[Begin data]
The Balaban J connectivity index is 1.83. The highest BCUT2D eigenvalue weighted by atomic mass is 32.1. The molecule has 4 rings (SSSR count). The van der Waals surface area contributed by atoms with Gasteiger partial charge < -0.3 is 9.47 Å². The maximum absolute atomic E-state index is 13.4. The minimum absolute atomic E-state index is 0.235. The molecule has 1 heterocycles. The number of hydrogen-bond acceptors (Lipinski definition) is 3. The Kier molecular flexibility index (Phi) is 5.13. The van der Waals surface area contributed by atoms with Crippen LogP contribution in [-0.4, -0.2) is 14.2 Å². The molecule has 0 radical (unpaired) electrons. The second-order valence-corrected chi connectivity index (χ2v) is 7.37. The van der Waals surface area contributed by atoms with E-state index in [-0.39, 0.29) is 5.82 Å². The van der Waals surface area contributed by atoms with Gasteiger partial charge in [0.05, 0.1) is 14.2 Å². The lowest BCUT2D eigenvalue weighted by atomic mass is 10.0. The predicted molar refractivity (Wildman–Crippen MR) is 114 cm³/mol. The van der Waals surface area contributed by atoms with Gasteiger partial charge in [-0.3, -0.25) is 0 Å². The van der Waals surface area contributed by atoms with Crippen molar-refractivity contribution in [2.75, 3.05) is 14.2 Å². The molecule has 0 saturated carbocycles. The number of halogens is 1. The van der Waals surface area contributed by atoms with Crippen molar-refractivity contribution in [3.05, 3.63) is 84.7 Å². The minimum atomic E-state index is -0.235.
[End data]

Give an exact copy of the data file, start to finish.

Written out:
The Balaban J connectivity index is 1.83. The highest BCUT2D eigenvalue weighted by atomic mass is 32.1. The molecule has 4 rings (SSSR count). The van der Waals surface area contributed by atoms with Gasteiger partial charge < -0.3 is 9.47 Å². The maximum absolute atomic E-state index is 13.4. The minimum absolute atomic E-state index is 0.235. The molecule has 1 heterocycles. The number of hydrogen-bond acceptors (Lipinski definition) is 3. The Kier molecular flexibility index (Phi) is 5.13. The van der Waals surface area contributed by atoms with Crippen LogP contribution in [-0.4, -0.2) is 14.2 Å². The molecule has 0 radical (unpaired) electrons. The second-order valence-corrected chi connectivity index (χ2v) is 7.37. The van der Waals surface area contributed by atoms with E-state index in [-0.39, 0.29) is 5.82 Å². The van der Waals surface area contributed by atoms with Gasteiger partial charge in [0.05, 0.1) is 14.2 Å². The lowest BCUT2D eigenvalue weighted by atomic mass is 10.0. The predicted molar refractivity (Wildman–Crippen MR) is 114 cm³/mol. The van der Waals surface area contributed by atoms with Gasteiger partial charge in [-0.3, -0.25) is 0 Å². The van der Waals surface area contributed by atoms with Crippen molar-refractivity contribution in [2.75, 3.05) is 14.2 Å². The molecule has 0 saturated carbocycles. The number of halogens is 1. The van der Waals surface area contributed by atoms with Crippen molar-refractivity contribution in [3.05, 3.63) is 84.7 Å². The minimum atomic E-state index is -0.235.